A recent due process hearing in Delaware, filed by the parents of a child with a mood disorder, gave an example of the first thing parents should not do with special education. The due process hearing was against the Cape Henlopen School District. The parents claimed the district did not fulfill their obligation under IDEA with manifestation determination. The case also showed a glaring flaw with special education law in the Delaware code, one I hope a legislator picks up on in the 149th General Assembly beginning in January. Or if a very brave soul with a great deal of tenacity picks up the baton and literally runs for their life during the last two days of the 148th General Assembly and miraculously gets a law like this passed in the next two days, that would be a true miracle. What did the parents do that ultimately caused a dismissal of the case? Continue reading Delaware Special Education Due Process Hearing Showcases What Rights A Parent Should NEVER Give Up
Regulation 926 is up for a vote on Thursday at the State Board of Education meeting. Dealing with IEPs and the Procedural Safeguards pamphlet parents or guardians receive prior to an IEP meeting, Regulation 926 actually attempts to water down the Procedural Safeguards. Attorney General Matt Denn is NOT happy about this.
Under state and federal law, it is mandatory for parents to get the Procedural Safeguards prior to an IEP meeting. The language in the pamphlet is very specific in defining the rights for a parent or guardian of a student with disabilities. Instead, the DOE wants to make sure it is “available” and gives a summary instead of parents actually receiving the legal document when a notice of an IEP meeting goes out.
Denn cites the concern that some parents or guardians may not have access to the internet or email. This isn’t the first time Denn has challenged the State Board of Education over IEP concerns. As the Chair of the IEP Task Force a couple years ago, Denn was adamant about making sure parents’ rights with IEP meetings were the central focus. This was one of the central tenants of the legislation that came out of the task force, Senate Bill 33.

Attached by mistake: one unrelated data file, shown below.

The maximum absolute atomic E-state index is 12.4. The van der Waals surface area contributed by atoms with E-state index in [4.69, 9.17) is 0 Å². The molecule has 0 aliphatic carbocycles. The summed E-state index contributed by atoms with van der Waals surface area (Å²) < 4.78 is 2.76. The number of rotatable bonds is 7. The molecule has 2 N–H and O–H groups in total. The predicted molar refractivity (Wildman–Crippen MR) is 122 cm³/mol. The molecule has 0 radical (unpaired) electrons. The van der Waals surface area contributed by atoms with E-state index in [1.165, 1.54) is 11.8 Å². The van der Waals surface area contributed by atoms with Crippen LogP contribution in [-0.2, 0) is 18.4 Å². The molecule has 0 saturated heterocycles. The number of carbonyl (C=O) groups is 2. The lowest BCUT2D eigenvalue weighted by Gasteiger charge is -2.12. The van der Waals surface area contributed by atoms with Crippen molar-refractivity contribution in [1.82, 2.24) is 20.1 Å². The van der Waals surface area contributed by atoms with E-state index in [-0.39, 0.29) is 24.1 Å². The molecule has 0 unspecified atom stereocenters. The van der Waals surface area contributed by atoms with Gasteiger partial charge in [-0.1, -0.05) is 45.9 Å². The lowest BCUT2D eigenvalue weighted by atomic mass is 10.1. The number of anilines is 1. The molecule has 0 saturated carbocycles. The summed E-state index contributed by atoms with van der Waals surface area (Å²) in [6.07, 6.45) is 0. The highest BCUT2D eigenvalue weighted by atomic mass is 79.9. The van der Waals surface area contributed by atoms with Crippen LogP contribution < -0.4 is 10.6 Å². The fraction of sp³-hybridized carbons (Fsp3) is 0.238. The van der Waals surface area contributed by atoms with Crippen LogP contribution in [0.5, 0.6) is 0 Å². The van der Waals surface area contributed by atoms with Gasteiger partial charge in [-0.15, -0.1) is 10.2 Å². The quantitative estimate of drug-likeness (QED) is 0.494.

I can’t understand why the State Board, as directed by the Delaware Department of Education continues to change what doesn’t need to be changed. When it comes to special education, they are silent over the lack of basic special education funding for students in Kindergarten to 3rd grade. Special Education has very strict laws in Delaware State Code and federal law under IDEA. But it almost seems like they purposely try to change the law any chance they get because they think they can. Last week, the State Board of Education was put on Sunset Review by the Delaware General Assembly members of the Joint Sunset Committee.
The mood in the Delaware House Education Committee meeting this week was a great deal lighter than last week. Delaware Senator Nicole Poore’s Senate Bill 33, otherwise known as the IEP Task Force bill, cleared through the House Education Committee with no “nay” votes.
The biggest topic of conversation surrounded teachers or contractors in IEP meetings. Several individuals commented at the IEP Task Force meetings held last fall that they felt intimidated or in some cases, threatened, about advocating for a student during an IEP meeting. Part of the legislation of Senate Bill 33 would put into state law that this practice would not be legal. Opponents of this one section were worried about teachers or contractors speaking out without enough knowledge to help the student, which could lead to many complications according to these individuals. Members of the task force gave public comment explaining why this was included, and that while some districts may not have these issues, others have. Although a representative from the Delaware State Educators Association was present, they had no public comment on this matter.
Delaware State Rep. Sean Lynn was concerned about the exact wording for parent or guardian as some people may legally be assigned those rules from the court. He suggested a potential amendment, but Attorney General Matt Denn, who also chaired the IEP Task Force, explained this definition of “parent” is already written into State and Federal law. No amendment was introduced by Lynn upon hearing this.
State Rep. Kim Williams asked when the Procedural Safeguards parents receive when they ask for an IEP or 504 plan was last updated. Maryann Mieczkowski, Director of the Exceptional Childrens Resources group with the Delaware DOE and an IEP Task Force member answered 2009 when the law was last changed, but it would be updated to reflect the new law if Senate Bill 33 becomes law.
A few individuals, including myself, expressed a desire to see the IEP Task Force continue, which Denn hinted may happen during the task force meetings last fall. State Rep. Deb Heffernan wanted this, but she wanted the group to focus more on student outcome going forward. She didn’t clarify what this meant, if it was about standards-based IEPs, or transition issues for students who become adults with disabilities. Many Delaware agencies gave full support of the bill in public comment.
The IEP Task Force finished their work in December, but now it will be up to the General Assembly to make the recommended changes into law. I’m hearing this will be submitted to the General Assembly tomorrow, but with the snow forecast, I’m guessing it will be later in the week. I have to say, I really like these changes. It is by no means the end, and this group needs to continue, but it’s a great start.